Jordy Bouwman
Jordy Bouwman
Jordy Bouwman




Assistant Professor


Dr. Bouwman obtained his physics degree (B. Eng.) from the Technische Hogeschool Rijswijk. As a thesis subject he studied high-resolution infrared spectra of van der Waals bound clusters formed in an electron-impact plasma expansion at the Laser Laboratory of the Vrije Universiteit (VU) Amsterdam. This sparked his interest in the application of light to study molecules and he decided to pursue a master's degree in chemistry at the VU. After successfully finishing the masters study "Laser Sciences", dr. Bouwman continued his career at the Leiden University, where in 2010 he obtained his PhD degree on his thesis titled "Spectroscopy and Chemistry of Interstellar Ice Analogues" in the Laboratory for Astrophysics led by prof. Harold Linnartz. With his PhD degree in his pocket, dr. Bouwman moved to the University of California, Berkeley to start a postdoc in the group of prof. dr. Stephen Leone. Here, dr. Bouwman studied the formation of hydrocarbons with isomer specificity under low temperature conditions that resemble the atmosphere of Saturn's largest moon, Titan. Furthermore, he was involved in pump-probe spectroscopy using high harmonics generated using femtosecond laser systems. After spending three years at the synchrotron of Lawrence Berkeley National Laboratory and on the UC Berkeley campus, he moved on to the Free Electron Laser Facility FELIX, at Radboud University in Nijmegen, the Netherlands. Here, dr. Bouwman studied - on a personal (VENI) research grant - the dissociation of aromatic molecules using sensitive mid-IR action spectroscopy. From Radboud University, dr. Bouwman returned to his alma mater in Leiden as an assistant professor on a personal Vidi research grant in the group of prof. dr. Harold Linnartz at the Laboratory for Astrophysics at Leiden Observatory. His research there revolved around understanding the formation and destruction of complex organic molecules (e.g. Polycyclic Aromatic Hydrocarbons (PAHs)) in an astronomical setting. Furthermore, he characterized organic molecules spectroscopically with the aim to facilitate their detection in remote environments. On August 16, 2021 dr. Bouwman started his position as an assistant professor of cosmochemistry in the IMPACT group at the Laboratory for Atmospheric and Space Physics and with CU Boulder's chemistry department as his tenure home.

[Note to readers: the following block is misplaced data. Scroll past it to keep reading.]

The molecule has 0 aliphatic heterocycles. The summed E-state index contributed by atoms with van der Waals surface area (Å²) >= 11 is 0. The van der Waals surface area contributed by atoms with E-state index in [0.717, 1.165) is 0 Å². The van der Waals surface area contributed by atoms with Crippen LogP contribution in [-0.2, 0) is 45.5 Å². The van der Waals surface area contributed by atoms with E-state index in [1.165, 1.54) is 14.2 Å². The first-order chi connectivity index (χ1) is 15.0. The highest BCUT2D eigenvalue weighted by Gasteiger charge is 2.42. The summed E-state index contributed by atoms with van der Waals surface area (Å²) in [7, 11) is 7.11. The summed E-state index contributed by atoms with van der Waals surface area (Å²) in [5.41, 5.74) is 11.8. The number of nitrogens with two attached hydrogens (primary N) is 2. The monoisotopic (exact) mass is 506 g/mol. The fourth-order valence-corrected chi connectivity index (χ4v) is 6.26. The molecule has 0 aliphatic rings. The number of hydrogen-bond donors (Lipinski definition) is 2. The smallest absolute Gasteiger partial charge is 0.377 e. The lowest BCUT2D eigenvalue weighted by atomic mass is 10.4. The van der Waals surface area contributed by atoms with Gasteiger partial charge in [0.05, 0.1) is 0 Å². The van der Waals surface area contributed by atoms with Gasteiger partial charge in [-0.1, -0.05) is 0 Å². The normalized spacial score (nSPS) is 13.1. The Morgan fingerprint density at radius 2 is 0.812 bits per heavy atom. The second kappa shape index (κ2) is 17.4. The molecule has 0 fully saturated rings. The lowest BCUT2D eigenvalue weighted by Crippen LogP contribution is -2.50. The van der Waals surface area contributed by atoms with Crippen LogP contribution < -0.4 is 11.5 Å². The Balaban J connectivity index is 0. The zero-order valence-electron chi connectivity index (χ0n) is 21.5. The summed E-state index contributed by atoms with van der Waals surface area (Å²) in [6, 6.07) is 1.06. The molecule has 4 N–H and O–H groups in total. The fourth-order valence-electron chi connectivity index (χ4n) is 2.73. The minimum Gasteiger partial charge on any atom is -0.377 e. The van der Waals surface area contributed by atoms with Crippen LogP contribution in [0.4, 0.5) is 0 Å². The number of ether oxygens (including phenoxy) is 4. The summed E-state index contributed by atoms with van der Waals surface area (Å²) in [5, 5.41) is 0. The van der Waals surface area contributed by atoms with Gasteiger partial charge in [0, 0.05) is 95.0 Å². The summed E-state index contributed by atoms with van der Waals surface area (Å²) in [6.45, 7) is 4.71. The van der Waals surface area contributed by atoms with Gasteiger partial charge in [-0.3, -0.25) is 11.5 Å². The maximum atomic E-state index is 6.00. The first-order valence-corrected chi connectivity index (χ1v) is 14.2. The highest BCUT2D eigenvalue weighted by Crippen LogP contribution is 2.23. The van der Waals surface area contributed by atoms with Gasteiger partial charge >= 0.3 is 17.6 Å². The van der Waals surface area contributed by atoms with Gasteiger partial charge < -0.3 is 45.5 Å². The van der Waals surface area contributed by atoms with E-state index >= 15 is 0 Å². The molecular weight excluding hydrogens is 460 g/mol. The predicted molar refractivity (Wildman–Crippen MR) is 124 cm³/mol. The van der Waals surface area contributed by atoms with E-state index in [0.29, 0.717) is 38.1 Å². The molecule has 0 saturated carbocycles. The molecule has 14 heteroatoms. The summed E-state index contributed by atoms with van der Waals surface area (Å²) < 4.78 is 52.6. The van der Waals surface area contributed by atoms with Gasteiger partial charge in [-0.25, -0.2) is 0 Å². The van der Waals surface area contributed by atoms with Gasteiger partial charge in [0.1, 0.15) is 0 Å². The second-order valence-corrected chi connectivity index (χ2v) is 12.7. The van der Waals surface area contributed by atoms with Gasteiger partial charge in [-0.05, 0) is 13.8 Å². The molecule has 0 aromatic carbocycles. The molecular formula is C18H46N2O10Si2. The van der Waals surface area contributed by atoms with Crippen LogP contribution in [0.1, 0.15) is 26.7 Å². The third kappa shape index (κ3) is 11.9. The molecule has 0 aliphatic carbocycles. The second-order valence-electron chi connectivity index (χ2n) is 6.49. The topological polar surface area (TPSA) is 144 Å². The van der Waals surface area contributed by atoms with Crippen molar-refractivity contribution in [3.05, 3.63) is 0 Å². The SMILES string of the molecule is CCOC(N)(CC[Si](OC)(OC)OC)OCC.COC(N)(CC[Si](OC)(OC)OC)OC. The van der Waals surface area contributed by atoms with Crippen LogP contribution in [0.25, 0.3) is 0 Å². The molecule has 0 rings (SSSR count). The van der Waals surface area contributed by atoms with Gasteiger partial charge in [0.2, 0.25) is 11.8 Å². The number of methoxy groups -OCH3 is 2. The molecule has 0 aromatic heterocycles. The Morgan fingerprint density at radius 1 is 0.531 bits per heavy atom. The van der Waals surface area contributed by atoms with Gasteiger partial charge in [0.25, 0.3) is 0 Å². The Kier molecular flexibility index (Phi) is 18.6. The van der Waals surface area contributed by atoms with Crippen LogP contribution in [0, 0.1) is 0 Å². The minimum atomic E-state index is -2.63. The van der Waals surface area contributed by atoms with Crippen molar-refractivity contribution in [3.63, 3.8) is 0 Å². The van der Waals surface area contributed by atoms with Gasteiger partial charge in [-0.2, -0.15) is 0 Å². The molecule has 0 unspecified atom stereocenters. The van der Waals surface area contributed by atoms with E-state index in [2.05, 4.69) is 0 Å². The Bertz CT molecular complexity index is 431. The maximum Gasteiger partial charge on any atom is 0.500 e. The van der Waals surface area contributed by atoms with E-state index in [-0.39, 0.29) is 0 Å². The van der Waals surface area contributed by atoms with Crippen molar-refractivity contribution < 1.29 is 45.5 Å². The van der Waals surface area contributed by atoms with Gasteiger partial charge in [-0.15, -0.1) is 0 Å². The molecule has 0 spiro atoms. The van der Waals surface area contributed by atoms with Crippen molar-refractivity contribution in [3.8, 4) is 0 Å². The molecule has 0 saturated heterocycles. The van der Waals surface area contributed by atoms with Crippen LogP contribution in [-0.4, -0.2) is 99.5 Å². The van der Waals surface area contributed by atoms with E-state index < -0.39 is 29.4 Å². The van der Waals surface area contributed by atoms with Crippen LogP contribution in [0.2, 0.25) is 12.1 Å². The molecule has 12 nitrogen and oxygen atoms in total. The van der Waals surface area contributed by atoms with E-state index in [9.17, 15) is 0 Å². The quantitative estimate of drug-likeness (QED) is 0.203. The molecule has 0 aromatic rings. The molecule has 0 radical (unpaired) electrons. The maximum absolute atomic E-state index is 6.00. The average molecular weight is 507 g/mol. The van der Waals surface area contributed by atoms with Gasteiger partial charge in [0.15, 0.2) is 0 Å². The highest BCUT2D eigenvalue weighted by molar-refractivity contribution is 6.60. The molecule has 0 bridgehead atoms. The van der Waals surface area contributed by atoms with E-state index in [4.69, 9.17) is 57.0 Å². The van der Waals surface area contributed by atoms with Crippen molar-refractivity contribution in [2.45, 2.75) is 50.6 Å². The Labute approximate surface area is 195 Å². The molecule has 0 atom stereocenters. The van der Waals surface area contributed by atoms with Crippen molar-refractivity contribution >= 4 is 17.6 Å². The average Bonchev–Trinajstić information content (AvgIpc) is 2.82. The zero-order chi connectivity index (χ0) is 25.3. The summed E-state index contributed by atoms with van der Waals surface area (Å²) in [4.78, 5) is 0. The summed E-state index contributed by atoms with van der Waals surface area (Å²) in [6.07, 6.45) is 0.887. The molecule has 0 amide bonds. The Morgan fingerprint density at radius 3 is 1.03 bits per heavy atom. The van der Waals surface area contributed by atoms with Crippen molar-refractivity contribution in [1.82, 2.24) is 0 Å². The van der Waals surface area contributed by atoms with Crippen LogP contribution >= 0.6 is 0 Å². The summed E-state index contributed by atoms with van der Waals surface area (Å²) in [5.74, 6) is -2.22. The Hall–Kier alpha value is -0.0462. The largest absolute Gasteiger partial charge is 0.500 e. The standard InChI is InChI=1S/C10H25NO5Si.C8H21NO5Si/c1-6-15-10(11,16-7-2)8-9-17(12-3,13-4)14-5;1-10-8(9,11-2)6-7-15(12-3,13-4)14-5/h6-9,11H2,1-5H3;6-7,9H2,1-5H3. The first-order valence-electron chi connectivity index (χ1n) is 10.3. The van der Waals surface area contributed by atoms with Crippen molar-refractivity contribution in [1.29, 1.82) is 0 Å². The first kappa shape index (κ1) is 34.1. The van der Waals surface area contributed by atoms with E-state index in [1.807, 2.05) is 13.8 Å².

Additional Information

Leiden University, Ph.D., 2010
Vrije Universiteit Amsterdam, M.S., 2006
Technische Hogeschool Rijswijk, B.S., 2004